Thursday, December 10, 2015
'Until the Dawn' by Elizabeth Camden
A volunteer for the newly established Weather Bureau, Sophie van Riijn needs access to the highest spot in her village to report the most accurate readings. Fascinated by Dierenpark, an abandoned mansion high atop a windswept cliff in the Hudson River Valley, Sophie knows no better option despite a lack of permission from the absent owners.
The first Vandermark to return to the area in sixty years, Quentin intends to put an end to the shadowy rumors about the property that has brought nothing but trouble upon his family. Ready to tear down the mansion, he is furious to discover a local woman has been trespassing on his land.
Instantly at odds, Quentin and Sophie find common ground when she is the only one who can reach his troubled son. There's a light within Sophie that Quentin has never known, and a small spark of the hope that left him years ago begins to grow. But when the secrets of Dierenpark and the Vandermark family history are no longer content to stay in the past, will tragedy triumph or can their tenuous hope prevail?
This is the type of plot where the main characters start off at odds, but we can understand both sides. Sophie has been involved in the caretaking of the property, Dierenpark, since she was a child, and is just doing what she's always done. Quentin is aghast at what appears to be the exploitation of his family's misfortune by those who work on the property. We know there are bound to be fireworks, but I loved the deeper aspects which kept being introduced.
There's the historical aspect. The story is set when weather predictions were in their infancy, and Sophie is one of many volunteers across the country who collect data, helping the Weather Bureau to fine-tune their accuracy. It's interesting to see the dedication behind something we now take for granted.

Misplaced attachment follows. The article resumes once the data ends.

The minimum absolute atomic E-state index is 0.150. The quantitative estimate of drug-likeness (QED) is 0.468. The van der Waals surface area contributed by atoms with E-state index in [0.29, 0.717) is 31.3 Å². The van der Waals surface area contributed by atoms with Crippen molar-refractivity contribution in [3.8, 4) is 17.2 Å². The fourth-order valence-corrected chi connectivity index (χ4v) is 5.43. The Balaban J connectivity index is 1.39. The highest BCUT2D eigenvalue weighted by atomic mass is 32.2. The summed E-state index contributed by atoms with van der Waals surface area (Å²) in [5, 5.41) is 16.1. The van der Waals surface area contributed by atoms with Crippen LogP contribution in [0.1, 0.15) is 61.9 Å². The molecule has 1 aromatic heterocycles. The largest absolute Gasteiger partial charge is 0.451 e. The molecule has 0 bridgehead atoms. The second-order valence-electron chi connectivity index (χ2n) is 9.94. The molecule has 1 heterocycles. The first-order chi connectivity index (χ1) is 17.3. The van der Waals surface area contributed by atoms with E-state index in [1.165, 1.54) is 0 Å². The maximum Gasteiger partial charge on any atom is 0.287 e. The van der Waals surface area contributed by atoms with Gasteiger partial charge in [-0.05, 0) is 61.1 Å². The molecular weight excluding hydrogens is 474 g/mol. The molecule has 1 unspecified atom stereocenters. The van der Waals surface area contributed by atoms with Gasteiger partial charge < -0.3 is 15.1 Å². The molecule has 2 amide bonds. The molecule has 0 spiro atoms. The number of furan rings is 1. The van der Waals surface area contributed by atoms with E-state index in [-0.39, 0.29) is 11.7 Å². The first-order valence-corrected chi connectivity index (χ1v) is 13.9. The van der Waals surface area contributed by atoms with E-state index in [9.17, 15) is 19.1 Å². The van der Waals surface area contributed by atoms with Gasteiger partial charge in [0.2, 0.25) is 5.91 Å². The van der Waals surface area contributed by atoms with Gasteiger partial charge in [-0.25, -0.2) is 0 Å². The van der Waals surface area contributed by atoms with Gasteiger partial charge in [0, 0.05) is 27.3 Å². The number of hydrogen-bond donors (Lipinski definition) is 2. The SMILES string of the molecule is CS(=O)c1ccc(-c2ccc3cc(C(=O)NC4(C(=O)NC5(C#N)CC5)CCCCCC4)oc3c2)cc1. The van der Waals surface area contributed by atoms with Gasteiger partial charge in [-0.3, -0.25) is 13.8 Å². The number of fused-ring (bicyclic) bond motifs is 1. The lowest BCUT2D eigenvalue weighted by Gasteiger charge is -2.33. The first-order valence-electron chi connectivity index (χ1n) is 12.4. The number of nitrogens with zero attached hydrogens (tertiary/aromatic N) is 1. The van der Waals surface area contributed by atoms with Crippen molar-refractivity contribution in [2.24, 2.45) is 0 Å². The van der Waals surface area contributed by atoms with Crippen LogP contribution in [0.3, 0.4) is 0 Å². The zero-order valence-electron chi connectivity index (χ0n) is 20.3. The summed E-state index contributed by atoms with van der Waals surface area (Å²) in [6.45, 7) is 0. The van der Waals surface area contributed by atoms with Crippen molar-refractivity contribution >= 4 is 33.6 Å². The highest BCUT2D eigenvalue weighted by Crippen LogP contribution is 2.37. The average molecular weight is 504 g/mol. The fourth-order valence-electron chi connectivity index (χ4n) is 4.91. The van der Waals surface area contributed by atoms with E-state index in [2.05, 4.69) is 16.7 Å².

Then there's the psychological aspect, getting us pondering about the nature behind a good mood. Both protagonists have had rough experiences, but Sophie chooses to focus on the benevolence in the world, while Quentin intially hones in on his hard knocks. We've each got to make up our minds whether we choose to regard the world as a friendly or hostile place. That's at the bottom of many lively exchanges between Sophie and Quentin.
That leads to the supernatural aspect. The property, Dierenpark, is regarded as a beautiful, fertile haven because of some sort of blessing taking place in a hidden realm, challenging even Quentin to wonder whether or not something is happening just beyond the reach of his senses. Even the oysters show signs of prosperity here, although I don't fancy swallowing them straight from the shell, as so many of these characters love to do.
The attitudes of all the different characters help make this book. Quentin is all about realism and science, evident in the lesson he keeps trying to pound into his son. Kid characters don't always come across believably or sympathetically in novels, but Pieter is great. Grandpa, Nickolaas, is into all sorts of weird, spiritual theories, with the money to chase them up. Then there's Sophie, with her attitude which strikes Quentin as so naively cheerful. He could have called her a Pollyanna, if those Pollyanna books had been written back then.
My only gripe was a few loose ends which I wish had been tied up, including a fairly intense argument between Sophie and Quentin, which we're left to assume was simply brushed under the carpet or forgotten about. I wished it hadn't happened, at that stage in their understanding. Even the matter of the bee hives wasn't really returned to. I won't say more, for fear of plot spoilers.
Anyway, I had to laugh when Sophie grouchily reflected that all Quentin had going for him was intelligence and a sense of humour, to which she couldn't help adding the obvious good looks and wealth. In the eyes of many ladies, surely that would be enough! It shows just how much a sour, cranky attitude can overshadow, and how easy it was to become a Quentin fan when he started dealing with it.
Thanks to Bethany House and Net Galley for my review copy.